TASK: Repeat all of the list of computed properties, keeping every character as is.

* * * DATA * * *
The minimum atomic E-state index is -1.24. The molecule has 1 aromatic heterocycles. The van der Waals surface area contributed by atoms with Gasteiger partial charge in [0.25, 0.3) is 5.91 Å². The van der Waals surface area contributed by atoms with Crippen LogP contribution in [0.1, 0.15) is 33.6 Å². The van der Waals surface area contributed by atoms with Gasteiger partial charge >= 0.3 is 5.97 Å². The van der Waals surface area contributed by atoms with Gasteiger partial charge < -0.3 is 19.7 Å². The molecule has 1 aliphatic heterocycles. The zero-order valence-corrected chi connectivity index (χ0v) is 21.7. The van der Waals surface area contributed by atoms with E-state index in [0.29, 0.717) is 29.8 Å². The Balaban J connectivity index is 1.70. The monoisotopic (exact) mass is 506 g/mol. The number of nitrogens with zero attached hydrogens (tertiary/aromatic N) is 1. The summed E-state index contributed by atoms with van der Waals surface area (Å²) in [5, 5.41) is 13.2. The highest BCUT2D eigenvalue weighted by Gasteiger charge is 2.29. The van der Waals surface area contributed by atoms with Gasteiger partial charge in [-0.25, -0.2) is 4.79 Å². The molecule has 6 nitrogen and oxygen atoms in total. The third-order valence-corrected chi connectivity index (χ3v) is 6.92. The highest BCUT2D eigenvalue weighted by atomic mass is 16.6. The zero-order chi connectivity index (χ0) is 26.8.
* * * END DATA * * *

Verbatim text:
The minimum atomic E-state index is -1.24. The molecule has 1 aromatic heterocycles. The van der Waals surface area contributed by atoms with Gasteiger partial charge in [0.25, 0.3) is 5.91 Å². The van der Waals surface area contributed by atoms with Crippen LogP contribution in [0.1, 0.15) is 33.6 Å². The van der Waals surface area contributed by atoms with Gasteiger partial charge >= 0.3 is 5.97 Å². The van der Waals surface area contributed by atoms with Gasteiger partial charge < -0.3 is 19.7 Å². The molecule has 1 aliphatic heterocycles. The zero-order valence-corrected chi connectivity index (χ0v) is 21.7. The van der Waals surface area contributed by atoms with E-state index in [0.29, 0.717) is 29.8 Å². The Balaban J connectivity index is 1.70. The monoisotopic (exact) mass is 506 g/mol. The number of nitrogens with zero attached hydrogens (tertiary/aromatic N) is 1. The summed E-state index contributed by atoms with van der Waals surface area (Å²) in [5, 5.41) is 13.2. The highest BCUT2D eigenvalue weighted by Gasteiger charge is 2.29. The van der Waals surface area contributed by atoms with Gasteiger partial charge in [-0.25, -0.2) is 4.79 Å². The molecule has 6 nitrogen and oxygen atoms in total. The third-order valence-corrected chi connectivity index (χ3v) is 6.92. The highest BCUT2D eigenvalue weighted by atomic mass is 16.6. The zero-order chi connectivity index (χ0) is 26.8.